There are many speaker specifications to think about when buying new speakers. Your speaker’s capability of delivering good sound depends a lot on the speaker power rating. Knowing power specifications well means you will prevent costly mistakes and get total value for money when trying to put together a sound system.
To help you understand speaker power rating specifications, we have prepared a comprehensive know-how guide. We recommend that you don’t buy speakers putting into account the speaker power ratings.
Here’s everything you need to know about speaker power ratings
Hooking up a speaker with an amplifier? There are different power specifications that come with speakers. Matching the power between the speaker and amp ensures that you get the best possible sound experience. If your amp exceeds the speaker’s power limits, there is a high risk of blowing your new speaker.
Now that you have gotten a little understanding of the relevance of the speaker power rating specifications. So, let’s shed some light on the speaker power ratings and specifications.
The power specifications for speakers and amplifiers are different
It is important to understand that the power specification that you will see for speakers is different from the specifications around amplifier power ratings, as the speaker doesn’t generate power while the amplifier does. The power specification for speakers is measured in watts. It refers to the power the speaker can receive from an amplifier without any distortion. You must check the watts per channel that the amplifier can output and that it is within the capabilities of the speaker without running the risk of damage to the speaker, due to over-drive.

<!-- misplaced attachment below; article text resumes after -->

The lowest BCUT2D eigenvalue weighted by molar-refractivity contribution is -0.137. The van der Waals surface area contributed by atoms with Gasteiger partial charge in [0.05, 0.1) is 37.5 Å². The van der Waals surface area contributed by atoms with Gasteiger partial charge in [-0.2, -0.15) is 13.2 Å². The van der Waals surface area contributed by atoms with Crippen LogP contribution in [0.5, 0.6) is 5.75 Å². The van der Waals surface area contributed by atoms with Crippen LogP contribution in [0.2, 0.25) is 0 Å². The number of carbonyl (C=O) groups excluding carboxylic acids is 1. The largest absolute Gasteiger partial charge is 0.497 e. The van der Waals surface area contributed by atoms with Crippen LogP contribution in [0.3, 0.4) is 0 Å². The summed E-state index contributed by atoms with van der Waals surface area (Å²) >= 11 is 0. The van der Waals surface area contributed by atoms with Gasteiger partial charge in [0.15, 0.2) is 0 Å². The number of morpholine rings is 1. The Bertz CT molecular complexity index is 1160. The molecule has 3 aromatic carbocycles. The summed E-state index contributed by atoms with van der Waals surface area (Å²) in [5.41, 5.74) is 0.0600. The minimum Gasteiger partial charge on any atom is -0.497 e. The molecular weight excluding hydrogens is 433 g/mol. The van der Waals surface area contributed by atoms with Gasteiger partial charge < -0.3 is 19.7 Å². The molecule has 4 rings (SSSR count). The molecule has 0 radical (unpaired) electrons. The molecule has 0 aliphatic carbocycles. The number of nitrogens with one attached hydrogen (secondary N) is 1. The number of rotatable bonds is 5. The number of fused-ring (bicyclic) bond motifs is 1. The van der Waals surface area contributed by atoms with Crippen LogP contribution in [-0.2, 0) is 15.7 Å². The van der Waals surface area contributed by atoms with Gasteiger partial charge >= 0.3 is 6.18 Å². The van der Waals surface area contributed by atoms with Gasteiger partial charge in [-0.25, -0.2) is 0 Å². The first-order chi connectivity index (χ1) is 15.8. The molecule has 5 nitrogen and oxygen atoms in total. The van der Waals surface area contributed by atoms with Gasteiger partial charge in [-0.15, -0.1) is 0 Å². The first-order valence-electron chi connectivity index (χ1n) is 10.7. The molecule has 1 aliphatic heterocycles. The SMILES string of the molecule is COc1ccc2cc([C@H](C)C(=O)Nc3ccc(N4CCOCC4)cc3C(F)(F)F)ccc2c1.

Check the minimum value for the power
The minimum figure denotes the minimum power level needed to drive the speaker to create noise. With the help of the amplifier that delivers this amount of power, your speakers will be able to render good sound quality. However, unless you are driving 1000-watt speakers with a 10-watt amplifier, you have nothing to worry about.
See the maximum power ratings of speakers
Check the maximum figure, this is the power level the speaker can take before it begins distorting or clipping. Be mindful of the figures you see in the specifications, as they can be exceeded for a short period of time, without encountering any problems. So if the maximum power reads 130 watts, there is no requirement to hook them up to an amplifier which is rated at 1000 watts output. Also, one handy tip would be to be careful with the volume control as that will allow you to drive any set of speakers with any of the amplifiers, irrespective of the power.
Look for RMS (average power) or peak values (maximum power)
RMS and peak values are comparable when matching the power of an amplifier to a set of speakers. Ideally, you should compare two RMS values or two peak values. Don’t match the RMS output for the amplifier to the peak output for the speaker.
Power ratings and impedance
For 100 watts of RMS power provided by the amplifier into 8-ohm speakers, then the RMS power it provides will vary when attached with the 6-ohm speakers. For amplifier power specs rated at 8-ohms, then the speaker power specs should be gauged at 8-ohms.
Refer to the suggested range of amplifier power ratings
Look carefully at the specifications, for the suggested range of amplifier power ratings given by the manufacturer, 50-watts to 200-watts per channel is usually the range to refer to. A powerful amplifier will provide the required support by helping drive the speakers comfortably.
An amplifier and speaker power ratings should be close to each other, to get optimal performance out of both. Most contemporary speakers are well-equipped with features to handle a large range of power from most amplifiers and receivers designed for home use. To understand the different types of speakers, you can get in touch with our experts at Ooberpad.